BORDERS WITHOUT DOCTORS: REPORT SHOWS RURAL HEALTHCARE STILL NOT UP TO CODE
THERE IS AN 86.5 PERCENT SHORTFALL OF SURGEONS, 74 PERCENT OF GYNAECOLOGISTS AND OBSTETRICIANS, 84.6 PERCENT OF PHYSICIANS AND 81 PERCENT OF PEDIATRICIANS.
From March 2016 to March 2017, only 727 new Auxiliary Nurse Midwives (ANMs) — the frontline health workers in the country — joined the workforce.
A mere 660 additional doctors were added to staff primary healthcare centres (PHCs) — the first point of contact between rural India and a medical officer — keeping the country’s doctor-to-population ratio well below the global standard of 1 for 1,000 (1 doctor per 1,000 people).
The latest set of data on healthcare in rural India — out in the government-compiled Rural Health Statistics (RHS) 2017 — paint a picture of painfully slow increase in numbers of doctors, nurses and health workers, and a skewed focus on building infrastructure which has no one to man it.
The three-tiered rural health system rests on the presence of sub-centres, often run by ANMs or female health workers, PHCs, and community health centres (CHCs), which are supposed to have four specialists — physicians, surgeons, gynaecologists and obstetricians, and pediatricians, along with the nursing staff and lab technicians.
As of March 31, 2017, there were 15,6231 sub-centres, 25,650 PHCs and 5,624 CHCs in India, up marginally from 2016 and 2015.
The report pointed out that sub-centres had increased by 6 percent, PHCs by 9 percent and CHCs by 65 percent since 2005, the year before the National Rural Health Mission was launched, taken as a baseline year taken by Rural Health Statistics bulletins.
However, it admitted that “the current numbers are not sufficient to meet their population norm”. Data show there is a shortfall in infrastructure — 19 percent in sub-centres, 22 percent in PHCs and 30 percent in CHCs.
Of the operational CHCs, only 454 or 8 percent are manned by all four specialists.
Rural India faces an alarming 81.6 percent shortage of specialists. The number has fallen to 4,156 specialists from 4,192 in 2016.
There is an 86.5 percent shortfall of surgeons, 74 percent of gynaecologists and obstetricians, 84.6 percent of physicians and 81 percent of pediatricians.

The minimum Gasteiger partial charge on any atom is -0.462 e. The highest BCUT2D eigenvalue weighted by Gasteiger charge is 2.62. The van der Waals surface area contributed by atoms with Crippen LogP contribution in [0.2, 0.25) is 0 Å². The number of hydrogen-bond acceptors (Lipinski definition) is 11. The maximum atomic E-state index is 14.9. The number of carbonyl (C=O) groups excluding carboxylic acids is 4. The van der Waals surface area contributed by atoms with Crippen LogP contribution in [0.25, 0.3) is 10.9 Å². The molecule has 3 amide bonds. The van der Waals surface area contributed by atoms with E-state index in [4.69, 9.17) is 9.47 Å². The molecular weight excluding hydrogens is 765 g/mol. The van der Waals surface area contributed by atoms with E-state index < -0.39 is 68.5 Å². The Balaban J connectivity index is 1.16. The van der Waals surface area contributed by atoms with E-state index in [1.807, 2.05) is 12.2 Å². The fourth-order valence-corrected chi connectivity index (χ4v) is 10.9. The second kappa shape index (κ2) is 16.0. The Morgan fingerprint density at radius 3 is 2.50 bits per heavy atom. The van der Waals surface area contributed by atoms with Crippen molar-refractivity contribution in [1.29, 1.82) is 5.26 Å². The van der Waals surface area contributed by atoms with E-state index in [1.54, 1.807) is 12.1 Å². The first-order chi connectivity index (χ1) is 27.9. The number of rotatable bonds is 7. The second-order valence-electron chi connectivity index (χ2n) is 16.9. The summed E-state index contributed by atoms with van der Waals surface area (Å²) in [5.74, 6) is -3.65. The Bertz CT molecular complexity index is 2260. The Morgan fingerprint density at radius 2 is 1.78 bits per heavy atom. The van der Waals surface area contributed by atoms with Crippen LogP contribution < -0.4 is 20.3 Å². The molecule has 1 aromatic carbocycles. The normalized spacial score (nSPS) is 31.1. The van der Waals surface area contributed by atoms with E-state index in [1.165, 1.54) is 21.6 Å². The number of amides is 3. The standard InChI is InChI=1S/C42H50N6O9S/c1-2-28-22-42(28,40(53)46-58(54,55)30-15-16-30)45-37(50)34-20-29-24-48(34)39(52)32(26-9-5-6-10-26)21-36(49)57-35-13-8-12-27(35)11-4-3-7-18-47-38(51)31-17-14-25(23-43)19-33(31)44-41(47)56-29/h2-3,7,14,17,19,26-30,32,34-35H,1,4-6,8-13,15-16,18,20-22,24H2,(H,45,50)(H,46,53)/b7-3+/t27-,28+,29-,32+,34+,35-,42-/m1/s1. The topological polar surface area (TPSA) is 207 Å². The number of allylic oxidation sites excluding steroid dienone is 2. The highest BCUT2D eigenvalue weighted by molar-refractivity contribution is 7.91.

This glaring lack of manpower makes redundant the existing CHC infrastructure. With no surgeons to use them, the 4,696 CHCs with functional operating theatres can only exist as empty structures.
The pace of construction clearly outstrips the pace of recruiting and training staff at all levels, be they grassroot workers, lab technicians or allopathic doctors.
States such as Uttar Pradesh, Rajasthan and Gujarat have been noted not only for adding more health centres since 2005, but also shifting them to government-owned buildings.
Uttar Pradesh has increased government buildings to house sub-centres by 11,195 in 12 years.
In the past year, 1,162 new sub-centres, 296 PHCs and 114 CHCs have come up, thanks to Kerala, Gujarat and UP. Yet, there is still a 5.6 percent shortage in the number of ANMs and 11.8 percent shortfall in allopathic doctors needed in sub-centres and PHCs.
There is also a shortfall of 12,511 lab technicians and of 13,194 nursing staff in PHCs and CHCs.
However, the average rural population and the average area these health centres reach has also slightly dipped, though the number of villages one structure serves remains largely the same.
In 2016, a sub-centre, served 5,377 people on an average and a PHC served 32,884.
The 2017 data show the same structures serve 5,337 and 32505 people, respectively.
A CHC which catered to an average of 1,51,316 people in 2016, saw 1,48,248 people in 2017. This decline, even if small, raises questions of whether people are being driven more to the private sector.